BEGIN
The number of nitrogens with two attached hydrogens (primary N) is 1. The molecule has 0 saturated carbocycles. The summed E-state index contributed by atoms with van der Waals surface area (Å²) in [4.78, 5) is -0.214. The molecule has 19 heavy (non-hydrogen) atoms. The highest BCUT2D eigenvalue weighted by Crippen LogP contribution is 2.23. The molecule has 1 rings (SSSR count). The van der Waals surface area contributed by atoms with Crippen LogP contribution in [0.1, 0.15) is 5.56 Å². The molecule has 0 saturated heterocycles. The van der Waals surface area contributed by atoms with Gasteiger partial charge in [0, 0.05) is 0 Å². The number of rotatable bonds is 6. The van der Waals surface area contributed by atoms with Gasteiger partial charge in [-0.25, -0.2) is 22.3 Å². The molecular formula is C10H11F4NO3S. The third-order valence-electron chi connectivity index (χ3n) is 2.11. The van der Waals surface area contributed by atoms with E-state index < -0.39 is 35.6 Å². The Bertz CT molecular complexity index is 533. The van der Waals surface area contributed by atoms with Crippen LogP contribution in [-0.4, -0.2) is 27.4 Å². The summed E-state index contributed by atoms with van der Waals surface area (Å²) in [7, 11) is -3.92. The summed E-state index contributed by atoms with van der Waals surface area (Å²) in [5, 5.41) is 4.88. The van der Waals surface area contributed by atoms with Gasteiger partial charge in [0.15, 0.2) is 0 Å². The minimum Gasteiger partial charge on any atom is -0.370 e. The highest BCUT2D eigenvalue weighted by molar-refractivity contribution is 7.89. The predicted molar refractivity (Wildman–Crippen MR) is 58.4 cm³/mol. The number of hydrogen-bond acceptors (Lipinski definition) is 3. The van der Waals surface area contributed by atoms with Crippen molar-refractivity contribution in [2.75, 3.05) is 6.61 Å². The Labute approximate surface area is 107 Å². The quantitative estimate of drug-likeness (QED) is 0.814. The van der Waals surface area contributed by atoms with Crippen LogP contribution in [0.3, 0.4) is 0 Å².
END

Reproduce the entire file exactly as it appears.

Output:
The number of nitrogens with two attached hydrogens (primary N) is 1. The molecule has 0 saturated carbocycles. The summed E-state index contributed by atoms with van der Waals surface area (Å²) in [4.78, 5) is -0.214. The molecule has 19 heavy (non-hydrogen) atoms. The highest BCUT2D eigenvalue weighted by Crippen LogP contribution is 2.23. The molecule has 1 rings (SSSR count). The van der Waals surface area contributed by atoms with Crippen LogP contribution in [0.1, 0.15) is 5.56 Å². The molecule has 0 saturated heterocycles. The van der Waals surface area contributed by atoms with Gasteiger partial charge in [0, 0.05) is 0 Å². The number of rotatable bonds is 6. The van der Waals surface area contributed by atoms with Gasteiger partial charge in [-0.25, -0.2) is 22.3 Å². The molecular formula is C10H11F4NO3S. The third-order valence-electron chi connectivity index (χ3n) is 2.11. The van der Waals surface area contributed by atoms with E-state index < -0.39 is 35.6 Å². The Bertz CT molecular complexity index is 533. The van der Waals surface area contributed by atoms with Crippen LogP contribution in [-0.4, -0.2) is 27.4 Å². The summed E-state index contributed by atoms with van der Waals surface area (Å²) in [7, 11) is -3.92. The summed E-state index contributed by atoms with van der Waals surface area (Å²) in [5, 5.41) is 4.88. The van der Waals surface area contributed by atoms with Gasteiger partial charge in [0.15, 0.2) is 0 Å². The minimum Gasteiger partial charge on any atom is -0.370 e. The highest BCUT2D eigenvalue weighted by molar-refractivity contribution is 7.89. The predicted molar refractivity (Wildman–Crippen MR) is 58.4 cm³/mol. The number of hydrogen-bond acceptors (Lipinski definition) is 3. The van der Waals surface area contributed by atoms with Crippen molar-refractivity contribution in [2.75, 3.05) is 6.61 Å². The Labute approximate surface area is 107 Å². The quantitative estimate of drug-likeness (QED) is 0.814. The van der Waals surface area contributed by atoms with Crippen LogP contribution in [0.3, 0.4) is 0 Å².